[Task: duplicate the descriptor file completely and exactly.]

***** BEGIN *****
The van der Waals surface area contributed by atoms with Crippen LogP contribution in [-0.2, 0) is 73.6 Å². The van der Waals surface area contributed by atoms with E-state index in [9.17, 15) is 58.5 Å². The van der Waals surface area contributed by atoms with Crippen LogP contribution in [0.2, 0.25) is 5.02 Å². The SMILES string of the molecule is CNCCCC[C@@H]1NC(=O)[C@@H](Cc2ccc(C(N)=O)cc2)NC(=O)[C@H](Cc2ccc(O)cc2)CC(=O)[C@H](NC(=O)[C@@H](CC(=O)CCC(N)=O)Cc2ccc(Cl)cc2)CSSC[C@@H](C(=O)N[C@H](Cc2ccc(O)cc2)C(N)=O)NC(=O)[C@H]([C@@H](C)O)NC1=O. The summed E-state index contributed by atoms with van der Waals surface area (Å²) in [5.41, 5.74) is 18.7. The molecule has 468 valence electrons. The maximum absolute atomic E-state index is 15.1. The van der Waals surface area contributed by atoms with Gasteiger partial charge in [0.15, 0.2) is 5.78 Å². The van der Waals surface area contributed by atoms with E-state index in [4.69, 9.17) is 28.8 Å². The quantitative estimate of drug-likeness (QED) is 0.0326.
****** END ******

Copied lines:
The van der Waals surface area contributed by atoms with Crippen LogP contribution in [-0.2, 0) is 73.6 Å². The van der Waals surface area contributed by atoms with E-state index in [9.17, 15) is 58.5 Å². The van der Waals surface area contributed by atoms with Crippen LogP contribution in [0.2, 0.25) is 5.02 Å². The SMILES string of the molecule is CNCCCC[C@@H]1NC(=O)[C@@H](Cc2ccc(C(N)=O)cc2)NC(=O)[C@H](Cc2ccc(O)cc2)CC(=O)[C@H](NC(=O)[C@@H](CC(=O)CCC(N)=O)Cc2ccc(Cl)cc2)CSSC[C@@H](C(=O)N[C@H](Cc2ccc(O)cc2)C(N)=O)NC(=O)[C@H]([C@@H](C)O)NC1=O. The summed E-state index contributed by atoms with van der Waals surface area (Å²) in [5.41, 5.74) is 18.7. The molecule has 468 valence electrons. The maximum absolute atomic E-state index is 15.1. The van der Waals surface area contributed by atoms with Gasteiger partial charge in [0.15, 0.2) is 5.78 Å². The van der Waals surface area contributed by atoms with E-state index in [4.69, 9.17) is 28.8 Å². The quantitative estimate of drug-likeness (QED) is 0.0326.